Changing the shape of a sprite while moving it over the screen makes the animation more interesting and, more importantly perhaps, it increases the perceived fluency of the animation.

How can internal animation improve fluency? Sprite animation is a simple act of moving a sprite to a new position at a fixed time interval. If the time interval is too big (the frame rate is too low), we don't see fluent motion but a kind of stroboscope effect: discrete positions at discrete time intervals. It is my experience that the changing of the sprites appearance distracts our visual system from noting the discrete positions of the sprite at discrete time intervals. It is as if, when there is little change from one frame to the next, we subconsciously focus on that change and, when there is a lot of change, our visual system gives up and blends (or blurs) the sequence of frames in "motion".

When you have a lot of different shapes/frames for a sprite, I encourage you to combine AniSprite with EGI. This gives you compressed storage of the frames in memory, efficient decoding of a frame and its associated mask and a few other goodies like automatic cycling from the last frame back to the first frame. This is the technique used in the Sisters demo.

For fewer frames, there is an alternative that may be a bit more work, but one that does not require a second tool. The "filmstrip" approach is one where all frames of the sprite are stored in one large bitmap. I usually create a vertical strip: if I have a sprite that is 50 × 50 pixels and 4 frames, my bitmap is 50 × 200 pixels. When displaying the sprite, you create a clip rectangle that has the width and height of the sprite and the (x,y) offset to the desired frame. Referring to the example sprite of 50 × 50, the clip rectangle would also be 50 × 50, the x offset is always 0 and the y offset is the frame number × 50 (for frames 0 to 3). Then, the filmstrip bitmap and the clip rectangle are all passed to as_Animate().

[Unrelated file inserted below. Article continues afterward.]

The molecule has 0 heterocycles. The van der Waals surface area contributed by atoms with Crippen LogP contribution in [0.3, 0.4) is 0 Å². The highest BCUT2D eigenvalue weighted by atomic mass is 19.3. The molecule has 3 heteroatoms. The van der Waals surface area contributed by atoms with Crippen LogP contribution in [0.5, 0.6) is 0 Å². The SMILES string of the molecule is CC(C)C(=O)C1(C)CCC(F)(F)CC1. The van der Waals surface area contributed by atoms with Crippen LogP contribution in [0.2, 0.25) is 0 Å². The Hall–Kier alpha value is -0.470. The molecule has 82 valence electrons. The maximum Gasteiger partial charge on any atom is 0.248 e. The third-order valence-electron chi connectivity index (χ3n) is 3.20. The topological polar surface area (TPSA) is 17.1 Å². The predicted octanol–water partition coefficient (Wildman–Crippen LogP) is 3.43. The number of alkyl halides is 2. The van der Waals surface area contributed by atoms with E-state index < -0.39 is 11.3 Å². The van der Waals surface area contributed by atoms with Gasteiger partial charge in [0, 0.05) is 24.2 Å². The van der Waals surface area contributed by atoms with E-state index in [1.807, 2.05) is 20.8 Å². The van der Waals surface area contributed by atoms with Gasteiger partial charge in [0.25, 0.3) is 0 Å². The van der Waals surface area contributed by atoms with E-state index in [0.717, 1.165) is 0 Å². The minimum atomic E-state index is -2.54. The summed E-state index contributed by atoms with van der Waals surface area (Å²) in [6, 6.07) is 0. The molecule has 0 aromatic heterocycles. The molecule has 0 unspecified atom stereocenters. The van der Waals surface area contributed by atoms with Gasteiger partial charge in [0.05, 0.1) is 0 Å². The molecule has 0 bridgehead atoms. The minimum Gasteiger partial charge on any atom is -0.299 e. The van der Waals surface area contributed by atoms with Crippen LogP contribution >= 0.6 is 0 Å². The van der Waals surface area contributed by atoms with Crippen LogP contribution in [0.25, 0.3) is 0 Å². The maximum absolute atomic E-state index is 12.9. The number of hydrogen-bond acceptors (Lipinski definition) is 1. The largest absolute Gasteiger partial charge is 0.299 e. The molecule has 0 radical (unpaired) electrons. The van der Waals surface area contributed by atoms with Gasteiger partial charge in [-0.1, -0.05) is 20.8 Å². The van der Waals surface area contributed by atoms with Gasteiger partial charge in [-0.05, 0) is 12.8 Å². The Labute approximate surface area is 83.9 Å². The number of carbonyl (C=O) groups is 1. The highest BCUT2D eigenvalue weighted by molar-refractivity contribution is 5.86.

If you move a sprite to some location, what AniSprite does is to set the sprite's origin to that location. The origin of a sprite, by default, is the upper left corner of the sprite's image (or, in our case, the filmstrip)). We will want to always have the sprite's origin to be inside the clip rectangle, for example: the upper left corner of the clip rectangle. To that end, we call as_SetOrigin() after as_Animate().

There is an unintended side effect with as_Animated() in the procedure described so far: if you move the clip rectangle over the filmstrip, to select a new frame, the position of the sprite on the display changes as well. Note that the sprite does not move relative to the board: the board stays fixed, the sprite's position relative to the board stays fixed, but the clip rectangle (which is a kind of viewport through which one sees the visible part of the sprite) moves over the sprite. So what you will want to do is to move the sprite's image with the inverse distance as what the clip rectangle is moved with. Now, here is a trick: when you query the position of the sprite, using as_GetPos(), you get the coordinates of the sprite's origin relative to the board. When you set a position of a sprite, with as_SetPos(), you specify the new location of the origin of the sprite. In the switch from one frame of the filmstrip to another, the location of the origin of the sprite relative to the board does not change; what changes is the position of the sprite's origin relative to the filmstrip image. So, if you query the sprite's position before changing the sprite's origin and set sprite to exactly that location after changing the origin, AniSprite makes the new clip rectangle align with the old sprite position.